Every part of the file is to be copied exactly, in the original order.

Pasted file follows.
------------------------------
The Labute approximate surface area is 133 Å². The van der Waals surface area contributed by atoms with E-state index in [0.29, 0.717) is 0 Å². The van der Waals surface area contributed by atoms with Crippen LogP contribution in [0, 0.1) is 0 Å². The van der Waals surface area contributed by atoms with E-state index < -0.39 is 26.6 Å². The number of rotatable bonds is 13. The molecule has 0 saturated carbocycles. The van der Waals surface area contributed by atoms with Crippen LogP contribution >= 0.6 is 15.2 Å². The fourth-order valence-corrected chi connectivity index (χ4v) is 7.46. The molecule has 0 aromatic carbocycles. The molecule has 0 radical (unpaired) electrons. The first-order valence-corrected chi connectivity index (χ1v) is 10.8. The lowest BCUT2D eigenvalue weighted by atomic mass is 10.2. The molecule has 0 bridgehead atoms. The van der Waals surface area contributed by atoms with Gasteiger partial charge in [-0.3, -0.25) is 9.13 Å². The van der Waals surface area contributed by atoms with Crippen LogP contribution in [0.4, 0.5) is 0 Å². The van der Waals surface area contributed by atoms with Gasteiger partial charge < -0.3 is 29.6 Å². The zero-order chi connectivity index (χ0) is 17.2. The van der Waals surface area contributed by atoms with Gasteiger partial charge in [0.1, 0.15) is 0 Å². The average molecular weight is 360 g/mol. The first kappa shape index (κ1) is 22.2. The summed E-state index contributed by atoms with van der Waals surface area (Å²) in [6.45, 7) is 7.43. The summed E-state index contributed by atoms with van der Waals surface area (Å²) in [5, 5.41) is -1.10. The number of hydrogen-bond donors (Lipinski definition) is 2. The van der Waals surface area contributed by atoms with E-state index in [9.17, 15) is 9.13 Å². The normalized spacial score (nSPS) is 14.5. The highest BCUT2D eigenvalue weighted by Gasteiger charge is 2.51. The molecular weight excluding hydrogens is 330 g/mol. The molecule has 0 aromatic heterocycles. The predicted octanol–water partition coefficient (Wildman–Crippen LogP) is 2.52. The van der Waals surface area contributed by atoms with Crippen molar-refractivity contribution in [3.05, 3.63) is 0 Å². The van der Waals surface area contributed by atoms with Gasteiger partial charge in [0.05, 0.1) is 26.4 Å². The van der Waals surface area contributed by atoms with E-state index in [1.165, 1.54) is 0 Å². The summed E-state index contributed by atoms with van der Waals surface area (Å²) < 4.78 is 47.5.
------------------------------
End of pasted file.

The Labute approximate surface area is 133 Å². The van der Waals surface area contributed by atoms with E-state index in [0.29, 0.717) is 0 Å². The van der Waals surface area contributed by atoms with Crippen LogP contribution in [0, 0.1) is 0 Å². The van der Waals surface area contributed by atoms with E-state index < -0.39 is 26.6 Å². The number of rotatable bonds is 13. The molecule has 0 saturated carbocycles. The van der Waals surface area contributed by atoms with Crippen LogP contribution >= 0.6 is 15.2 Å². The fourth-order valence-corrected chi connectivity index (χ4v) is 7.46. The molecule has 0 aromatic carbocycles. The molecule has 0 radical (unpaired) electrons. The first-order valence-corrected chi connectivity index (χ1v) is 10.8. The lowest BCUT2D eigenvalue weighted by atomic mass is 10.2. The molecule has 0 bridgehead atoms. The van der Waals surface area contributed by atoms with Gasteiger partial charge in [-0.3, -0.25) is 9.13 Å². The van der Waals surface area contributed by atoms with Crippen LogP contribution in [0.4, 0.5) is 0 Å². The van der Waals surface area contributed by atoms with Gasteiger partial charge < -0.3 is 29.6 Å². The zero-order chi connectivity index (χ0) is 17.2. The van der Waals surface area contributed by atoms with Gasteiger partial charge in [0.1, 0.15) is 0 Å². The average molecular weight is 360 g/mol. The first kappa shape index (κ1) is 22.2. The summed E-state index contributed by atoms with van der Waals surface area (Å²) in [6.45, 7) is 7.43. The summed E-state index contributed by atoms with van der Waals surface area (Å²) in [5, 5.41) is -1.10. The number of hydrogen-bond donors (Lipinski definition) is 2. The van der Waals surface area contributed by atoms with E-state index in [9.17, 15) is 9.13 Å². The normalized spacial score (nSPS) is 14.5. The highest BCUT2D eigenvalue weighted by Gasteiger charge is 2.51. The molecular weight excluding hydrogens is 330 g/mol. The molecule has 0 aromatic heterocycles. The predicted octanol–water partition coefficient (Wildman–Crippen LogP) is 2.52. The van der Waals surface area contributed by atoms with Crippen molar-refractivity contribution in [3.05, 3.63) is 0 Å². The van der Waals surface area contributed by atoms with Gasteiger partial charge in [0.05, 0.1) is 26.4 Å². The van der Waals surface area contributed by atoms with E-state index in [1.165, 1.54) is 0 Å². The summed E-state index contributed by atoms with van der Waals surface area (Å²) < 4.78 is 47.5.